A quick re-cap: Sakura-jima is a post-caldera cone of the Aira caldera. She emerged roughly 13,000 years ago on the southern rim of the caldera, building an island which was eventually connected to the Osumi Peninsula during the eruption of 1914. She is located near the junction of several tectonic plates, whose movement drives eruptive activity.
Sakurajima’s lavas have tended to be andesite – dacite. But she has produced effusive lava flows.
In 1914, lava’s filled the strait between the island and the mainland. The 1914 eruption started as explosive with an eruption column and pyroclastic flow. Effusive lavas were produced later after a large earthquake. During the later stages of the eruption the centre of the Aira Caldera sank which seems to indicate that lava is sourced from a common reservoir. Other effusive eruptions occurred in 1471 (believed to be her largest recent eruption), 1779 and 1946.
A study by Goto, H Ishibashi, T Yanagi looked at the temperatures of her dacite lavas. The temperatures appear to be a consistent (850°C) with few magmatic inclusions in the lavas. The lavas contain phenocrysts of plagioclase, clinopyroxene, orthopyroxene and magnetite. These show a bimodal distribution of plagioclase phenocryst compositions. This implies a) injection of basalt magma into the resident magma chamber; and, b) the magmas are well mixed before eruption.
Yanagi et al (1991) had found that the lava flows became more mafic with time from an initial dacite composition. They proposed a two chamber system with a plagioclase pyroxene plug separating an upper dacite chamber from a lower basalt chamber.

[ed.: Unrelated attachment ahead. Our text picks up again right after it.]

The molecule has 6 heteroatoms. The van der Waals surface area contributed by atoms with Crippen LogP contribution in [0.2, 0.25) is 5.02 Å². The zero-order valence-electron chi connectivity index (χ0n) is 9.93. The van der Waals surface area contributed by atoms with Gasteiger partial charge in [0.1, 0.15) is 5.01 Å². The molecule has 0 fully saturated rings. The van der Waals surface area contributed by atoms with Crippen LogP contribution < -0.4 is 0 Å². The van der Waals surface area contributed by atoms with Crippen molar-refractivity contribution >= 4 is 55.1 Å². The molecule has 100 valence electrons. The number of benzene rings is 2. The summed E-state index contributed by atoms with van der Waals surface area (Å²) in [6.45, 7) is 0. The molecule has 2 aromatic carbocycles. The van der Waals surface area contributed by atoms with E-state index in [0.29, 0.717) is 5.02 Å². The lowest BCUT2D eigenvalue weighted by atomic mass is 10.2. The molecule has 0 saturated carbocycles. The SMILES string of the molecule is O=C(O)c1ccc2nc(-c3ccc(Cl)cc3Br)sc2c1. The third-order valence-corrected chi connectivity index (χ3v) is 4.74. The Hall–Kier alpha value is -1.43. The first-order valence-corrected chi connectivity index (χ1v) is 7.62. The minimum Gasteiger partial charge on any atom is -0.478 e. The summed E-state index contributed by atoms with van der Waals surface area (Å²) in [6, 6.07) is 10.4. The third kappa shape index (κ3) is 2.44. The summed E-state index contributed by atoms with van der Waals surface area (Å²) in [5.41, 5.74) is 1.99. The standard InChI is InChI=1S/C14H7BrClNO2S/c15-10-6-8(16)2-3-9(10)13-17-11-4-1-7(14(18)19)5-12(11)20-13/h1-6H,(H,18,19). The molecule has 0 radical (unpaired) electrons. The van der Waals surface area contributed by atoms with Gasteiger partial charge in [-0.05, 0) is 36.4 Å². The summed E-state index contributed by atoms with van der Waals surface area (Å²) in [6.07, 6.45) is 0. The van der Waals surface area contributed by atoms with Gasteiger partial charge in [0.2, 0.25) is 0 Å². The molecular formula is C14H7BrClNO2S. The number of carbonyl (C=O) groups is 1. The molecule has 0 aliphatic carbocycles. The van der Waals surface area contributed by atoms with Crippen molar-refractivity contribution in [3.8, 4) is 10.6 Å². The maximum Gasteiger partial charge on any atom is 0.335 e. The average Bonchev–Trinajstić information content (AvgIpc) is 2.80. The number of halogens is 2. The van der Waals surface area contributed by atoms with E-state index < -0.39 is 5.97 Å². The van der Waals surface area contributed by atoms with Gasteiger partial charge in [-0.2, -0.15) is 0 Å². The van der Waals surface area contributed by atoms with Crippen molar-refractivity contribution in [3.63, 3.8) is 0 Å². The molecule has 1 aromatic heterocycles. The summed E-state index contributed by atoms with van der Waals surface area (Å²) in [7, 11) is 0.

Nagel et al researched this further looking at 12,000 years of eruptive history. They discovered that there was a cycle of mafic and more felsic lavas prior to the 1471 eruption. After the 1471 eruption the mafic content of lava has increased to 55% of the dacite lava showing magma mixing. They propose a shallow dacite magma chamber which is repeatedly flushed with mafic magma from a deeper chamber.
Since 1914 Sakura-jima has been relatively quiet; eruptive activity has been mainly ash, lava bombs and gasses, which may or may not be accompanied by earthquake activity.
“Petrochemical evidence for coupled magma chambers beneath the Sakurajima volcano, Kyushu, Japan” T Yanagi, Y Ichimaru, S Hirahara – Geochemical Journal, 1991 – terrapub.co.jp
“Apparent temperatures estimated from pyroxene phenocrysts in dacites from Unzen, Kuju and Sakurajima”, S Goto, H Ishibashi, T Yanagi – jpgu.org
“Temporal Geochemical Variations in Lavas From Sakurajima Volcano, Japan”, Nagle, A. N.; Harpp, K. S.; Geist, D. J. http://adsabs.harvard.edu/abs/2005AGUFM.V53B1566N